The naturopaths present on the study site were trained by the investigators on how to obtain and record clinical parameters. Body weight was measured to the nearest 0.1 kg using a calibrated scale; abdominal circumference was measured horizontally to the nearest 1 cm and at the narrowest point beneath the lowest rib using a metric tape; AP and heart rate were taken in a seated position on the right arm and measured to the nearest 1 mmHg and to the nearest 1 min−1, respectively, using an Axapharm A08 blood pressure monitor (Axapharm, Baar, Switzerland); body temperature was measured to the nearest 0.1 °C using a Braun NTF3000 thermometer (Braun GmbH, Kronberg, Germany); body composition was assessed using the multi-frequency bio-impedance analyser Nutriguard MS (Data Input GmbH, Pöcking, Germany) which measures resistance and reactance at 5/50/100 kHz to the nearest 1 Ω. The bio-impedance results were processed by the investigators using the Nutriguard Plus v5.5.x software (Data Input GmbH, Pöcking, Germany), which calculated the fat-free mass (FFM), total body water (TBW), fat mass (FM), body cell mass (BCM), phase angle (PA) and extra-cellular mass (ECM). Body height (rounded to 0.01 m) was sourced from the participant’s identification document.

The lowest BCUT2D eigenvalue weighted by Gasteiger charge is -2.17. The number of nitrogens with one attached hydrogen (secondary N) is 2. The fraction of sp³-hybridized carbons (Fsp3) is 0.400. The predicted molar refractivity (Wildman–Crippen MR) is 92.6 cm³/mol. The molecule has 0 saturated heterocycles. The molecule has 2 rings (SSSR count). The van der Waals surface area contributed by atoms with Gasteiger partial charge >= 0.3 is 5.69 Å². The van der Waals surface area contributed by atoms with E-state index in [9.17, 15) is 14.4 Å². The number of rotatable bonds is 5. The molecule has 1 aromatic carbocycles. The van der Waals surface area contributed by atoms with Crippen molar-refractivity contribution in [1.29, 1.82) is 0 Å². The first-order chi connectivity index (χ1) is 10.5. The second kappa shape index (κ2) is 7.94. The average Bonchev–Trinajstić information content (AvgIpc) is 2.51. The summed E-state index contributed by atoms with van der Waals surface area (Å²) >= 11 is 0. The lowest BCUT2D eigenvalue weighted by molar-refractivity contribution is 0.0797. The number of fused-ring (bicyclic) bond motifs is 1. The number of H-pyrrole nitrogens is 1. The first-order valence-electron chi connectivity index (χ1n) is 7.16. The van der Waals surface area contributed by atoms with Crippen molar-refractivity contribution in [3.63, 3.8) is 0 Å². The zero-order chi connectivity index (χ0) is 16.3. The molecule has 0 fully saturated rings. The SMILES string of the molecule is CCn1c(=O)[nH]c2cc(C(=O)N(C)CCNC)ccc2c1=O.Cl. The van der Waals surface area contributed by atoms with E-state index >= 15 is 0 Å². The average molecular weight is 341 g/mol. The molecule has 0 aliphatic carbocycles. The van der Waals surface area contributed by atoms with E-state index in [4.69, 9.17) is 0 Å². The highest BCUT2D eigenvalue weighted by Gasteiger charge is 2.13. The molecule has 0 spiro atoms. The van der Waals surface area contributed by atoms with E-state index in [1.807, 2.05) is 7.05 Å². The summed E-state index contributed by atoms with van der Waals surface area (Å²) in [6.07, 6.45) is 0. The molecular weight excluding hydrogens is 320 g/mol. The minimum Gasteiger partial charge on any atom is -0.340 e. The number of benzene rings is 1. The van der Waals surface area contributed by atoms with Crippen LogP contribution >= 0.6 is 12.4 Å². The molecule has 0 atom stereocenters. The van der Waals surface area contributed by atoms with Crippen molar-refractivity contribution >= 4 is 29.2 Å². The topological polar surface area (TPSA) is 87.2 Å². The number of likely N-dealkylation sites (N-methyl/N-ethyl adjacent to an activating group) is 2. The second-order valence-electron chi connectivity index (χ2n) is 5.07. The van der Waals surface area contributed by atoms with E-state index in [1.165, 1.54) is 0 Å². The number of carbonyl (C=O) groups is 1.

Three blood samples were taken on D1, D7 and D60 from a subsample of participants (from now on the blood analysis group, BAG) with the following criteria: BMI ≥ 30 kg/m2, and/or abdominal circumference ≥80 cm for women and ≥94 cm for men, and/or systolic AP ≥ 130 mmHg, and/or diastolic AP ≥ 85 mmHg, and/or taking an anti-hypertensive medication, but not taking a lipid-lowering medication. Blood was drawn from the ante-cubital vein by trained nurses using two types of tubes (a 2.7-mL fluorinated tube for blood glucose and a 7.5-mL gel tube for serum). The blood was analyzed to determine the fasting glucose, the lipid profile including total cholesterol, high-density lipoprotein cholesterol (HDL), LDL and triglycerides, C-reactive protein (CRP), and insulin-like growth factor-1 (IGF-1).